Upon learning that Thom Yorke and Jonny Greenwood were teaming up with Sons of Kemet drummer Tom Skinner to form the Smile, I speculated in an essay whether or not the new London jazz sound would rub off on the two Radiohead members. Greenwood and Yorke could, at the very least, take advantage of all the polyrhythms Skinner has to offer when usually playing in a band that utilizes two drummers. But as the Smile slowly started to release material over the internet in early 2022, that wasn’t really proving to be the case. Songs like “Skrting on the Surface”, and “Pana-vision” sounded too Radiohead-lite to justify Skinner’s involvement. Only the Smile’s pulverizing debut single “You Will Never Work in Television Again” had any strong rhythmic drive to it.
By the time the Smile released their debut album, A Light for Attracting Attention, six of the record’s 13 songs had already been released to the public. Now that all 13 songs are unleashed, we see a great deal more to the picture. As with most heavily nuanced pop/rock forms, first impressions can be misleading. And as is the case with most things Radiohead, the goods don’t leap out at you all at once.
A Light for Attracting Attention begins with a song named “The Same” and closely resembles the Thom Yorke song “Dawn Chorus” but with a steadier tempo. As a piano pulls up alongside the pulsating synthesizer, Yorke begs the listener to understand that “We are all the same.” The dynamics continue to grow, and every time Yorke sings the word “please”, it pierces just a little harder than it did the time before. Less a rallying cry for unity and more of a desperate gasp for understanding, “The Same” makes for an unsettling opener.
“The Opposite” follows, announcing Skinner’s arrival with an admirable impression of the late Tony Allen. After Yorke sings “lit up like a firework”, a crisscrossing of electric guitars grows into a thicket too tangled to follow. Whether or not there is a method to Greenwood’s madness here isn’t clear, but Yorke’s simple lesson of “Opposites attract” can’t be of a romantic variety when he follows up the lyric with “In ash and dust and pockets full of emptiness.”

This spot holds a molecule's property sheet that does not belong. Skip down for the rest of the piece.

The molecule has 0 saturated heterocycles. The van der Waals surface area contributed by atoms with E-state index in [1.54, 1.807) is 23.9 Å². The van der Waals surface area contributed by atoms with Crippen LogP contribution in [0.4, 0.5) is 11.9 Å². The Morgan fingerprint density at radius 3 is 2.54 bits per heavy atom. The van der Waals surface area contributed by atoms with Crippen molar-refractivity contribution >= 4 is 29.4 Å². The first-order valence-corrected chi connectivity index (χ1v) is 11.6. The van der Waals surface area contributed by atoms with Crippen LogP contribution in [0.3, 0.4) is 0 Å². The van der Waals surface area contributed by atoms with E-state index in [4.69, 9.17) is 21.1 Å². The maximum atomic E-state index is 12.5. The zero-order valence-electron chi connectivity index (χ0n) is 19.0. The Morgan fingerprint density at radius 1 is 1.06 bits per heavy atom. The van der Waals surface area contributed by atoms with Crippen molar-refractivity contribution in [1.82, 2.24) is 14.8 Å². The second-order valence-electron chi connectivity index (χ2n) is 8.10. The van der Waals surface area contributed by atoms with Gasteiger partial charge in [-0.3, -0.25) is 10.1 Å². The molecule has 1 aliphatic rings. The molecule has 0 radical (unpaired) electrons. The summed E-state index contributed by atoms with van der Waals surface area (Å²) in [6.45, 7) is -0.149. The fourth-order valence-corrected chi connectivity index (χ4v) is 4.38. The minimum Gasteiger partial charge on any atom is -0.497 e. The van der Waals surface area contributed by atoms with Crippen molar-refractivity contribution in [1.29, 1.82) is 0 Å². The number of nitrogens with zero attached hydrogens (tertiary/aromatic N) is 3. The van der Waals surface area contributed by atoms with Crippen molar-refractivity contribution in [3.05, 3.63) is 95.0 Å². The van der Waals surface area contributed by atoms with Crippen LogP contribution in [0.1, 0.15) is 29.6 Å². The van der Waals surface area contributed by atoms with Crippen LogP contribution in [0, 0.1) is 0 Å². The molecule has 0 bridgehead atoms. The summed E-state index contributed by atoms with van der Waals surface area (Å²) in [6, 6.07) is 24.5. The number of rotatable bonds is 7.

By using the London Symphony Orchestra on tracks like “Speech Bubbles”, the Smile give their sound the extra depth that a keyboard just can’t provide, as Radiohead discovered on A Moon Shaped Pool. Skinner keeps it close to the chest by tapping on the toms for over half of the track. “Who will find a cab in the pouring rain?” Yorke asks as Skinner turns his attention to the snare while the strings puff out in the softest of swells. “Who will find a vein to put the needle in?” When a lyric like that takes hold, you realize that the Smile are more than just some quaint side project. There is a duality at play in the descending guitar figure of “A Hairdryer” that blends major key disaffection with minor scale gloom. The steadily-rising dissonance from the orchestra plays well off of Skinner’s intense hi-hat work, sending the song into the far reaches of outer space, where its atonality is also its resting point.
One of A Light for Attracting Attention’s most compelling moments may not feature Skinner at all. The somber acoustic number “Free In the Knowledge” is one such instance, where the guitar is supported by little more than subtle rays of light from the string section as Yorke soberly reflects that we are “Free in the knowledge / One day this will end / Free in the knowledge / That everything has changed.” After all these years, Yorke’s vocal range remains under his control as every note he hits on “Free In the Knowledge” hits all the right points.
Subtlety and strings are all well and good, but can the Smile rock? In their little obscure way, yes they can. The aforementioned “You Will Never Work in Television Again” isn’t the only song that drives up the tempo. The spidery guitar riff of “Thin Thing” is a perfect jumping-off point for the band to ratchet up the tension for lyrics like “Down a rabbit hole / We go / As the flames grow higher / For unbelievers.” “We Don’t Know What Tomorrow Brings” rides on a groove nearly identical to Radiohead’s “Jigsaw Falling into Place”, one that allows Greenwood to chime out guitar chords higher on the neck than normal. “It’s a terrible shame, I know / It’s a brutal game / I’m going to have to let you go / I’m stuck in a rut, and I can’t find my way out,” Yorke calls out with all the desperation of a mouse stuck in a maze.
As A Light for Attracting Attention comes to a rest with the delicately arpeggiated and horn flavored “Skrting on the Surface”, we are once again reminded that the Smile have a great deal more to do with Radiohead than with Sons of Kemet. That’s hardly a surprise, considering the personnel and Radiohead offshoots like Atoms for Peace can’t help but sound like Radiohead. On one level, this is a slight disappointment.
By allowing this minor disappointment to cloud your perception of the Smile, you’ll be missing out on an album of great musical depth and shading. True, it would have been nice if Yorke and Greenwood would have allowed themselves to be influenced by London’s fearlessly contemporary jazz scene. But if A Light for Attracting Attention is the tradeoff, then we all made out enormously well.